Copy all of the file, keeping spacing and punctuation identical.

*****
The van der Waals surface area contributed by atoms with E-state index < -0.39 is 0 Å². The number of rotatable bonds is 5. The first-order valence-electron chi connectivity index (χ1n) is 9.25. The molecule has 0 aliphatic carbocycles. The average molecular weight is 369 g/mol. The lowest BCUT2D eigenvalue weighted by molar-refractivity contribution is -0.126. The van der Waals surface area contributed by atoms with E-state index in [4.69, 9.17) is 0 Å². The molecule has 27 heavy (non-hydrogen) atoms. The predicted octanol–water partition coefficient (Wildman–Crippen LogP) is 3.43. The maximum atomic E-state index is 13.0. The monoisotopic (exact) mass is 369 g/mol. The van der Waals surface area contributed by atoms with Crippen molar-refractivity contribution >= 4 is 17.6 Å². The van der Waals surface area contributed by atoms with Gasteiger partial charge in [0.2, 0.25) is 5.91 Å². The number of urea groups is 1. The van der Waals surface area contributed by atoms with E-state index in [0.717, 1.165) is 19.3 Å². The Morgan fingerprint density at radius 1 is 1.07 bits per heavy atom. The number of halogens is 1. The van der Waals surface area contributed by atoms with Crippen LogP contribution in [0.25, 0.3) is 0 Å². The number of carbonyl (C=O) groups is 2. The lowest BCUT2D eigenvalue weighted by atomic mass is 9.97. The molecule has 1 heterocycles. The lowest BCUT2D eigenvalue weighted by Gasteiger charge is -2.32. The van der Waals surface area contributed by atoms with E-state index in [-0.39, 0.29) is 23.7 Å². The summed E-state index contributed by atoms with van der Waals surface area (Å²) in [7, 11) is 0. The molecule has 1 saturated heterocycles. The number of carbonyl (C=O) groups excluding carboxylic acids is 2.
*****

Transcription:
The van der Waals surface area contributed by atoms with E-state index < -0.39 is 0 Å². The number of rotatable bonds is 5. The first-order valence-electron chi connectivity index (χ1n) is 9.25. The molecule has 0 aliphatic carbocycles. The average molecular weight is 369 g/mol. The lowest BCUT2D eigenvalue weighted by molar-refractivity contribution is -0.126. The van der Waals surface area contributed by atoms with E-state index in [4.69, 9.17) is 0 Å². The molecule has 27 heavy (non-hydrogen) atoms. The predicted octanol–water partition coefficient (Wildman–Crippen LogP) is 3.43. The maximum atomic E-state index is 13.0. The monoisotopic (exact) mass is 369 g/mol. The van der Waals surface area contributed by atoms with Crippen molar-refractivity contribution >= 4 is 17.6 Å². The van der Waals surface area contributed by atoms with Gasteiger partial charge in [0.2, 0.25) is 5.91 Å². The number of urea groups is 1. The van der Waals surface area contributed by atoms with E-state index in [0.717, 1.165) is 19.3 Å². The Morgan fingerprint density at radius 1 is 1.07 bits per heavy atom. The number of halogens is 1. The van der Waals surface area contributed by atoms with Crippen LogP contribution in [0.25, 0.3) is 0 Å². The number of carbonyl (C=O) groups is 2. The lowest BCUT2D eigenvalue weighted by atomic mass is 9.97. The molecule has 1 heterocycles. The lowest BCUT2D eigenvalue weighted by Gasteiger charge is -2.32. The van der Waals surface area contributed by atoms with E-state index in [-0.39, 0.29) is 23.7 Å². The summed E-state index contributed by atoms with van der Waals surface area (Å²) in [7, 11) is 0. The molecule has 1 saturated heterocycles. The number of carbonyl (C=O) groups excluding carboxylic acids is 2.